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Sunday, October 1, 2000

A3XX: Headlong Into Ethernet Technology

Airbus Industrie has decided to take this form of data transfer to the next plateau. The European manufacturer wants it to enter the flight-critical environment.

Charlotte Adams

When, as seems likely, Europe’s giant new A3XX airliner program is launched, it will set records in data, as well as passenger transport. Although the avionics architecture–and the data network that underpins it–have not yet been completely defined, the Airbus partners have decided to employ 100-megabits per second (Mbits/s) full duplex, switched Ethernet technology to link avionics boxes aboard the 500+ passenger airliner. The ARINC-429 databus may still be used, but the main avionics data pipe will be Ethernet, better known as a local area network (LAN) technology in the commercial world.

Ethernet is attractive in the avionics world. It promises to accommodate future systems’ bandwidth demands, increase flexibility in avionics design and procurement, and reduce aircraft wire counts, thus lowering aircraft weight and operating costs.

Invented in 1972, Ethernet is the network standard used to connect computers within countless office buildings worldwide. Since its introduction, Ethernet has become universally accepted commercially at 10- and 100-Mbits/s data rates. The technology is widely understood, and components are readily available. (Commercial components can be used on aircraft if they are properly screened and qualified.)

Ethernet is not new to the aircraft environment. Boeing pioneered 10-Mbits/s Ethernet on its B777 to transport non-flight-critical data. Rockwell Collins provides a real-time, flight-critical display system using 10-Mbits/s Ethernet on the Boeing 767-400ER (see May 2000). That system was certified by the U.S. Federal Aviation Administration (FAA) and Europe’s Joint Aviation Authority (JAA) in July.

The use of Ethernet technology translates into greater flexibility in avionics architecture design and lower aircraft construction and operational costs, proponents say. The A3XX design will greatly advance the use of Ethernet in avionics architectures. Unlike the 767-400ER, the A3XX will use Ethernet as the main avionics data backbone. The flight-critical Ethernet will connect flight management, flight warning, display and other avionics computers aboard the new aircraft, says Jean-Francois Saint-Etienne, an avionics engineer with the European Aeronautics Defense and Space Co. (EADS).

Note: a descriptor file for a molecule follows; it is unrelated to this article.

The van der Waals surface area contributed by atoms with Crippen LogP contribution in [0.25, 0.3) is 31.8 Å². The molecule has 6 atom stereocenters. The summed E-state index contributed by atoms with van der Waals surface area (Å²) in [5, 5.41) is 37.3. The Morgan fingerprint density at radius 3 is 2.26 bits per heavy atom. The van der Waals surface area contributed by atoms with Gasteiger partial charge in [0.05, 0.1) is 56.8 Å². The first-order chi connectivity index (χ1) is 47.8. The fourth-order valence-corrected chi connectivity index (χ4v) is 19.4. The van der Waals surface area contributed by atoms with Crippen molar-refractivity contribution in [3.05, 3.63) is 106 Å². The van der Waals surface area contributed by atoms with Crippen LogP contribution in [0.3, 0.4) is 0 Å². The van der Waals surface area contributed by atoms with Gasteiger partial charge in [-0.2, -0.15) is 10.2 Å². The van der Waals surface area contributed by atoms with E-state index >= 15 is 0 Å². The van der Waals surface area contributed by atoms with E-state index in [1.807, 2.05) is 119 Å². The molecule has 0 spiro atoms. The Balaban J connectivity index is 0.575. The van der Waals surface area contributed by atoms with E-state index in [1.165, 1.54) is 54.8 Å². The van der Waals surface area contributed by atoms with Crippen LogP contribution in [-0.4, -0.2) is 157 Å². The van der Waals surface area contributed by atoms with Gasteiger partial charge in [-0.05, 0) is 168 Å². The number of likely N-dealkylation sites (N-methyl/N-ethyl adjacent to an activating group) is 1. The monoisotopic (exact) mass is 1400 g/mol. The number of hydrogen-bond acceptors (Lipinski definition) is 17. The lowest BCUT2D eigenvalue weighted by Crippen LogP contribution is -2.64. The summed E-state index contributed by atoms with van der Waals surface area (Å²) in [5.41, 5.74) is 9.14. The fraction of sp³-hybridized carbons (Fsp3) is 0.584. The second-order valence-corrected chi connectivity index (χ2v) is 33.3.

Ethernet is the baseline for communications, Saint-Etienne says. Some of the avionics processing units for the A3XX’s integrated modular avionics architecture also will be new, procured as a "standard computing resource," he adds. Participants expect a standard computing unit to process data for multiple applications.

Airbus intends to freeze the network’s definition by mid-2001, Saint-Etienne says. Airbus has been working internally and with avionics suppliers such as Honeywell, Rockwell Collins, Sextant, Smiths Industries, Teldix and BGT, to help define the overall avionics architecture. The Airbus implementation of an Ethernet-based avionics backbone on the A3XX is known as the avionics full duplex switched network, or AFDX.

A3XX will incorporate several enhancements to standard Ethernet. For example, "We have some requirements in terms of safety, segregation and partitioning that oblige us to make some modifications of the Ethernet switch," Saint-Etienne explains.

Avionics Ethernets need to do such things as guarantee and control bandwidth allocation to users on the network and ensure that the right data arrives at the right destination at the right time. And there will be "some extra electrical requirements on the cable" to support the higher frequency, he says. "We can’t just make a cut-and-paste of the IEEE [Institute of Electrical and Electronic Engineers] standards." There will also be redundant networks, Saint-Etienne says.

One attraction of 100-Mbits/s Ethernet is its ability to allow for aircraft systems’ bandwidth growth. "Next-generation ground proximity warning systems, for example, may want to combine map and air traffic data, terrain information, weather radar returns, information on man-made obstacles, and imagery on the airport environment, and fuse it into one 3-dimensional representation," says Bruce Ray, a director of advanced programs at Rockwell Collins.

Such a move could increase pilot situational awareness, but would dramatically increase display processing and data bandwidth requirements, he adds. "Avionics data is no longer just a question of airspeed, altitude and pitch," Ray continues. "It now includes the terrain of Wyoming or an approach chart for JFK [Airport in New York] or a picture of weather on the other side of the world."